Last week, an ambulance arrived outside Van Vista Plaza Assisted Living in Vancouver, and Robbi Brown immediately thought of the COVID-19 outbreak.
“I wonder if that’s somebody that has symptoms,” Brown recalled thinking at the time.
Brown, 70, has been living at Van Vista for about 2 1/2 years, but life there has been significantly different in the last couple weeks. Brown said the death of two Clark County people living in long-term facilities on Monday night has further heightened anxiousness for those in long-term care.
At Van Vista, meals are being delivered to rooms, and residents have been asked to stay at least 6 feet apart if they want to congregate in a common area. Normally residents like to hang out an hour before lunch to chat, Brown said, but most people are sticking to their rooms now, as the staff has asked.
“We’re losing our ability to gather,” she said. “Our anxieties are high, and that’s to be expected, because of being in that population that is high risk.”
Brown said she understands the restrictions, and she said she feels like the staff is doing a good job under the circumstances. She said she wishes there was more testing available, so residents at long-term care facilities across the state could get tested regardless of whether they are showing symptoms or not.
Health officials have said there isn’t capacity for that kind of testing currently. The state can test upward of 2,200 people per day through Public Health Laboratories in Shoreline, the University of Washington virology laboratory and commercial labs.
But Washington medical providers are giving priority to patients who show symptoms. Clark County Public Health Officer Dr. Alan Melnick said at a press conference last week that it’s difficult to open testing up to patients without symptoms, saying it’s not an effective or efficient way to test, especially when large-scale capacity doesn’t exist.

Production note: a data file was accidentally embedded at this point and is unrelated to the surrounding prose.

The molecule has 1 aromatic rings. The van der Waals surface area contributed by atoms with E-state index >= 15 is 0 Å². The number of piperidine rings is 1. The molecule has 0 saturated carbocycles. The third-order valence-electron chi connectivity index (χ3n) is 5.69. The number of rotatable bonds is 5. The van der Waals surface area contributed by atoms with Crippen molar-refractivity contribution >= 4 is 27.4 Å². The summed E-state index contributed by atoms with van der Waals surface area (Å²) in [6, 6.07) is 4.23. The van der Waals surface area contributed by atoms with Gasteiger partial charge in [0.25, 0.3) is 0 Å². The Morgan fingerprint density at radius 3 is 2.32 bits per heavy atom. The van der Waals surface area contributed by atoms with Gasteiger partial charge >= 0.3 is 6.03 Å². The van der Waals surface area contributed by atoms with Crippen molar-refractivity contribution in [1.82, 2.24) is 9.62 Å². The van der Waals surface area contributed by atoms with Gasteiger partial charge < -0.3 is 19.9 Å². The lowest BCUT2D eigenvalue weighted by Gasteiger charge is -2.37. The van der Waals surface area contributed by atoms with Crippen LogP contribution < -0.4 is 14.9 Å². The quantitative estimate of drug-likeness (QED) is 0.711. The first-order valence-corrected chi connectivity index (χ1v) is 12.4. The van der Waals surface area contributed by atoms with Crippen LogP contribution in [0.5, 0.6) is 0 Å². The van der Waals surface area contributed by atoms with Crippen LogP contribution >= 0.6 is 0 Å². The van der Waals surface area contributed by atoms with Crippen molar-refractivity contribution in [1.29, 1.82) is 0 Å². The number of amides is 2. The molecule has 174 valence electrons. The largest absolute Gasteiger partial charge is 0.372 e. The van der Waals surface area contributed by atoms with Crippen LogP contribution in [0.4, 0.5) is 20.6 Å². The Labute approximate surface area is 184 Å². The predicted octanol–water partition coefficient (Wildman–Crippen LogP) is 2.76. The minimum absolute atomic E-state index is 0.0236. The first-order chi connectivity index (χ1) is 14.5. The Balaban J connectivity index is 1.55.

No person at Van Mall or the small adult family home — the places the two people who died Monday night lived — has been tested for COVID-19 yet. Everyone — staff and residents — from the small adult family home has been quarantined and placed under active monitoring for two weeks, which means Public Health will call them and inquire about symptoms.
A small number of close contacts of the confirmed case from Van Mall have been quarantined and placed under active monitoring. But no one will be tested until they show symptoms.
Public Health officials say that if the close to 180 residents at Van Mall were tested the day after the case was confirmed, and all tests returned negative, it would only mean that those residents were negative that day. To be fully accurate, testing would have to be repeated for the hundreds of residents and staff throughout the two-week period.
Instead, health officials are restricting testing to those who show symptoms. If no one shows symptoms during that two-week period, Melnick said, he’s confident no one has contracted the virus.
Brown said she understands Public Health’s reasoning, but she admitted she has her own anxieties about testing. She’s disappointed the federal government didn’t set up better testing protocol from the beginning, so that states and local medical providers could be better positioned. For now, she’s following health leaders’ advice on social distancing and hand hygiene. And she’s occasionally educating her neighbors if she gets the chance.
“We are all a little anxious, but I feel like wisdom and knowledge are the best things we can do to be safe,” Brown said.